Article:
Extremely Polluted Environment Reflected in Degenerative CNS Diseases

Special Article - Vitamins

Ann Nutr Disord & Ther. 2020; 7(2): 1066.

Extremely Polluted Environment Reflected in Degenerative CNS Diseases

Richter J1, Vetvicka V2*, Richterova S3 and Král V1

¹Usti nad Labem Medical Institute, Czech Republic

²Department of Pathology, University of Louisville, USA

³Usti nad Labem, Zdravotni Pojistovna, Czech Republic

*Corresponding author: Vaclav Vetvicka, Department of Pathology, University of Louisville, 511 S Floyd, Louisville, KY, 40292, USA

Received: October 06, 2020; Accepted: October 27, 2020; Published: November 03, 2020


We followed up the effects of environmental contaminants on possible induction of central nervous system damage. Our attention was focused on the effects of nanoparticles and microparticles and their role in development of multiple sclerosis and other neurodegenerative diseases of the central nervous system in regions of Czech Republic with known extremely polluted environment and historically high prevalence of these diseases. We also followed the role of nutrition, which not only plays a role in the development of these diseases but can also be used medically. Vitamin D and beta glucan supplementation is discussed, particularly their use in possible regulation of immunopathological processes.

Keywords: Noncommunicable diseases; CNS; Nutrition; Vitamin D; Beta glucan


ADP: Amyloid Precursor; CNS: Central Nervous System; EBV: Epstein-Barr Virus; WAT: White Adipose Tissue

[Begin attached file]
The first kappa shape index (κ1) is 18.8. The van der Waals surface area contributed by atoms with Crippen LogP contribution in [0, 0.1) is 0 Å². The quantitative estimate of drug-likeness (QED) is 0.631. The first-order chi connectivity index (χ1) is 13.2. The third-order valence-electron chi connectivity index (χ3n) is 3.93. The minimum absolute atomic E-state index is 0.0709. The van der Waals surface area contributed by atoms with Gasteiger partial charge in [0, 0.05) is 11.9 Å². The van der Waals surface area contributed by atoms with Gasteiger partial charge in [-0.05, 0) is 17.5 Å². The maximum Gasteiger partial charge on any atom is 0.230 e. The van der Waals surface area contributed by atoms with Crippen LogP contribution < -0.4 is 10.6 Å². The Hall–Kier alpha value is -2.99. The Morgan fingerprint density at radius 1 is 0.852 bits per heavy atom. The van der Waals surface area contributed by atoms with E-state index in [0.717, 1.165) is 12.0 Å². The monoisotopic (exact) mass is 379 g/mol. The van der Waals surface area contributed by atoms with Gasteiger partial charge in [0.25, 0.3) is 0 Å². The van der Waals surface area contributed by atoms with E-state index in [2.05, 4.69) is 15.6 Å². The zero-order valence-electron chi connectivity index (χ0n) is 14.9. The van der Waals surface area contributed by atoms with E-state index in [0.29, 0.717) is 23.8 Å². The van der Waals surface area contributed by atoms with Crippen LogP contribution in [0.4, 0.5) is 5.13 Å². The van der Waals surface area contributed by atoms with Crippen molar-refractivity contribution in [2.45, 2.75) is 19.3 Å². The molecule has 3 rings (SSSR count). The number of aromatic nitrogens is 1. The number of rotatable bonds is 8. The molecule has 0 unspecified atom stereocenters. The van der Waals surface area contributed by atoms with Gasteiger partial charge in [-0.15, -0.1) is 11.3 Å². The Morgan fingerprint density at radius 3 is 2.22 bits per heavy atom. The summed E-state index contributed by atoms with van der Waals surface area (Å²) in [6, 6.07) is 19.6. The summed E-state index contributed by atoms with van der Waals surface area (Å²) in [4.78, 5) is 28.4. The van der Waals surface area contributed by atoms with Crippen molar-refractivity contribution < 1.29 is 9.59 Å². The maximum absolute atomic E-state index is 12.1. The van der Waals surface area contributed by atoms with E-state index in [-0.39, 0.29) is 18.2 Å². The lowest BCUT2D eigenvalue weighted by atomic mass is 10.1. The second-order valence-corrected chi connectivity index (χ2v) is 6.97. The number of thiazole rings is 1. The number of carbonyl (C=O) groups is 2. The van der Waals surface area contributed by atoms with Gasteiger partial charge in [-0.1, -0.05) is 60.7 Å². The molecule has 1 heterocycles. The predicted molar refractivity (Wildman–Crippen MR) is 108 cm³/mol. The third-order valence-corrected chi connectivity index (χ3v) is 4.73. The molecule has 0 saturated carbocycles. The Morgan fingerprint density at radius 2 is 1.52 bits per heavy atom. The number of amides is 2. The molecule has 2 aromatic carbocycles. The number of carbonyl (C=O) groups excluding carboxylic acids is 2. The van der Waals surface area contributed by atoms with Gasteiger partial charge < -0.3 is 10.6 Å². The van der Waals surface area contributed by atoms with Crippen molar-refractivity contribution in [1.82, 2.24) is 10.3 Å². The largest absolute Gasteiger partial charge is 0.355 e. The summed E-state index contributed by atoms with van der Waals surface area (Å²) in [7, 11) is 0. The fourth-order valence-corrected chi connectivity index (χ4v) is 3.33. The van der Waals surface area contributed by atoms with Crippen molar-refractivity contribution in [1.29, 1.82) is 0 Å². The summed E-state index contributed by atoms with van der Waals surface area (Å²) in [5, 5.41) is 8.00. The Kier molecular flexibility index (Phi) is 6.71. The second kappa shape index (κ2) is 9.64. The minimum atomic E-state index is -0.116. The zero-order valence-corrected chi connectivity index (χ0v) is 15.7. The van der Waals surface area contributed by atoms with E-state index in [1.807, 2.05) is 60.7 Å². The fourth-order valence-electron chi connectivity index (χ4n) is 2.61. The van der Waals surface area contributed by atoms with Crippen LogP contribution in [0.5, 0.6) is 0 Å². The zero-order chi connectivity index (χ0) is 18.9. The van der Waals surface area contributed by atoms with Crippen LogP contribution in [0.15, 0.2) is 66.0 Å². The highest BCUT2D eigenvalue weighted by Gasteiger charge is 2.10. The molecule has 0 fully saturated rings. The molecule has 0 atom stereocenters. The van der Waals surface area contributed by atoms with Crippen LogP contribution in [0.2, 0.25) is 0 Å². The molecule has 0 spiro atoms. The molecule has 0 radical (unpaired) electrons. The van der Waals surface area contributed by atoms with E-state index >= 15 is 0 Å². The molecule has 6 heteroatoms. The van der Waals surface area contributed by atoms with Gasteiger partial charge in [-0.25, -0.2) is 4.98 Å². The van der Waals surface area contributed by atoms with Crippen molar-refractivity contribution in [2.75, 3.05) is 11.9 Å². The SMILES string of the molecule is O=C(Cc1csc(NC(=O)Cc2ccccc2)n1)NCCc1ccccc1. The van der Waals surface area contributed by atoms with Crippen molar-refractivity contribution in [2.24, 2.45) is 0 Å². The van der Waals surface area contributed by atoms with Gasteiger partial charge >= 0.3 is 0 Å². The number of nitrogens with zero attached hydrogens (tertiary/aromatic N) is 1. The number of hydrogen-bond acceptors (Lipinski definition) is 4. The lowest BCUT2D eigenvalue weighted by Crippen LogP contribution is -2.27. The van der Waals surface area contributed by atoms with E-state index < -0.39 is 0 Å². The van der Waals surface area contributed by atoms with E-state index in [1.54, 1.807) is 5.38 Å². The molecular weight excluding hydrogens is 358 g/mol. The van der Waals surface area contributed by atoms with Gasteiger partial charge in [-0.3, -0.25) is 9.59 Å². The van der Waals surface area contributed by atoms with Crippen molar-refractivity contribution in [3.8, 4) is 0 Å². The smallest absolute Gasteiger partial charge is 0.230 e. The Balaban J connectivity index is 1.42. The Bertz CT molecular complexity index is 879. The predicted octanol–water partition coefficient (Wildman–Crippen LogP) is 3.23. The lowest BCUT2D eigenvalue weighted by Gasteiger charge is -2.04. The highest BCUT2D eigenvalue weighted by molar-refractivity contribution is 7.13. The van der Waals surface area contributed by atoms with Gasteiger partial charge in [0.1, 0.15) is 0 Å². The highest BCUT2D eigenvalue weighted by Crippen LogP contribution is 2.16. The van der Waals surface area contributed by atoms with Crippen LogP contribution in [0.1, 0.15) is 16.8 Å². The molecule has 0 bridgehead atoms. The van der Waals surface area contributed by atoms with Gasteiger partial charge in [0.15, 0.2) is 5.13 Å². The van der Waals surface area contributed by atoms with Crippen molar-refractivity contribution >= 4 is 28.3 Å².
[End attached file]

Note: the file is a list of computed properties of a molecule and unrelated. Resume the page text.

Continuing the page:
Relations between human activities and the surrounding environment have lately become highly important topics. Environmental pollution and its effects on human health is increasingly revealed with the help of new technologies, allowing for better definition of harmful materials causing pathophysiological processes and resulting in numerous diseases [1,2]. Human activities often have negative effects on water, air, and soil conditions. Negative effects of urbanization and industrialization, so called anthropogenic pollution, seem to be the biggest risk for deterioration of human health. This damage can start during pregnancy, continuing through childhood and into adulthood [3,4]. The final level of damage is a summary of voluntary and involuntary exposition to damaging agents and reflects the risk of noncommunicative diseases [5,6]. Total prevalence of these diseases is based on genetic, epigenetic, nutritious, climatic, geographic, and socioeconomic factors [6]. Among numerous organs susceptible to this impact is the cardiovascular system, respiratory system, function of the skin, and urogenital and gastrointestinal systems. Significant attention has focused on possible damage impacting the Central Nervous System (CNS) [1,3,6-8]. Developmental immunotoxicity together with perinatal programming of the individual suggests the possibility of CNS damage occurring at an older age [5,7]. Immunopathologic events accompanying and affecting these diseases are being evaluated [4,9]. Intensity and length of exposition influences the development of tumors, diseases of cardiovascular system, respiratory problems, allergy, urogenital tract problems, osteoporosis and osteoarthritis, diabetes, autoimmune diseases, cataracts, and diseases of CNS-most of all Parkinson disease, Alzheimer disease, and multiple sclerosis. Environmental pollution is the prevalent pro-inflammatory stimulus for CNS with subsequent induction of development of neurodevelopmental disorders [1,3-5]. Particles of PM0.1 size can be found in the CNS within 4-24 hr after inhalation. When inhaled nasally, they enter the CNS 7 days after exposition [2]. A correlation between low-quality environment and prevalence of multiple sclerosis in the Czech Republic has been reported [10]. With the better understanding of new contaminants, the extent of the spectrum of diseases affected by high exposure to environmental contaminants may become more apparent [1,3,5]. Nanoparticles and microparticles seem to be the most important components penetrating the CNS not only through the blood stream in the respiratory tract, but also directly through nasal inhalation via nervus trigeminus [1,2].